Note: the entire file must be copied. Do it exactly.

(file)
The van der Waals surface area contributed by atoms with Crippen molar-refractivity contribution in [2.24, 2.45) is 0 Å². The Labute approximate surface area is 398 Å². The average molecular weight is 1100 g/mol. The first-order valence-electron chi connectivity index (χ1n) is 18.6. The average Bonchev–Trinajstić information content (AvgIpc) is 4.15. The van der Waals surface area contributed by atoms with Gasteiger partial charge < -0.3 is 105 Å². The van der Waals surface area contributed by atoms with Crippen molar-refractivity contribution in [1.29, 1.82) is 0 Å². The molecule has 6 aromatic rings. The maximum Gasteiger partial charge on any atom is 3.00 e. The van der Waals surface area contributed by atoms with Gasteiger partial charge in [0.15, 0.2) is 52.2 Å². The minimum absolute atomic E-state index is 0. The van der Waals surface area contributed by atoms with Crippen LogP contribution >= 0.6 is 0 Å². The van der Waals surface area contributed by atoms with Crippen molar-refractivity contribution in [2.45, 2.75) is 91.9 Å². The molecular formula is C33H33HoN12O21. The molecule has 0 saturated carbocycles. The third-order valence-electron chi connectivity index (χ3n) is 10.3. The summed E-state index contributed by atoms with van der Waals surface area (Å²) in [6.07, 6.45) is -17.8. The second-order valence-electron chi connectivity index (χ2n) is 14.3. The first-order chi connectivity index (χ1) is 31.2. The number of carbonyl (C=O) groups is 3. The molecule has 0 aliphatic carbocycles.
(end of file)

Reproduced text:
The van der Waals surface area contributed by atoms with Crippen molar-refractivity contribution in [2.24, 2.45) is 0 Å². The Labute approximate surface area is 398 Å². The average molecular weight is 1100 g/mol. The first-order valence-electron chi connectivity index (χ1n) is 18.6. The average Bonchev–Trinajstić information content (AvgIpc) is 4.15. The van der Waals surface area contributed by atoms with Gasteiger partial charge < -0.3 is 105 Å². The van der Waals surface area contributed by atoms with Crippen molar-refractivity contribution in [1.29, 1.82) is 0 Å². The molecule has 6 aromatic rings. The maximum Gasteiger partial charge on any atom is 3.00 e. The van der Waals surface area contributed by atoms with Gasteiger partial charge in [0.15, 0.2) is 52.2 Å². The minimum absolute atomic E-state index is 0. The van der Waals surface area contributed by atoms with Crippen LogP contribution >= 0.6 is 0 Å². The van der Waals surface area contributed by atoms with Crippen molar-refractivity contribution in [2.45, 2.75) is 91.9 Å². The molecular formula is C33H33HoN12O21. The molecule has 0 saturated carbocycles. The third-order valence-electron chi connectivity index (χ3n) is 10.3. The summed E-state index contributed by atoms with van der Waals surface area (Å²) in [6.07, 6.45) is -17.8. The second-order valence-electron chi connectivity index (χ2n) is 14.3. The first-order chi connectivity index (χ1) is 31.2. The number of carbonyl (C=O) groups is 3. The molecule has 0 aliphatic carbocycles.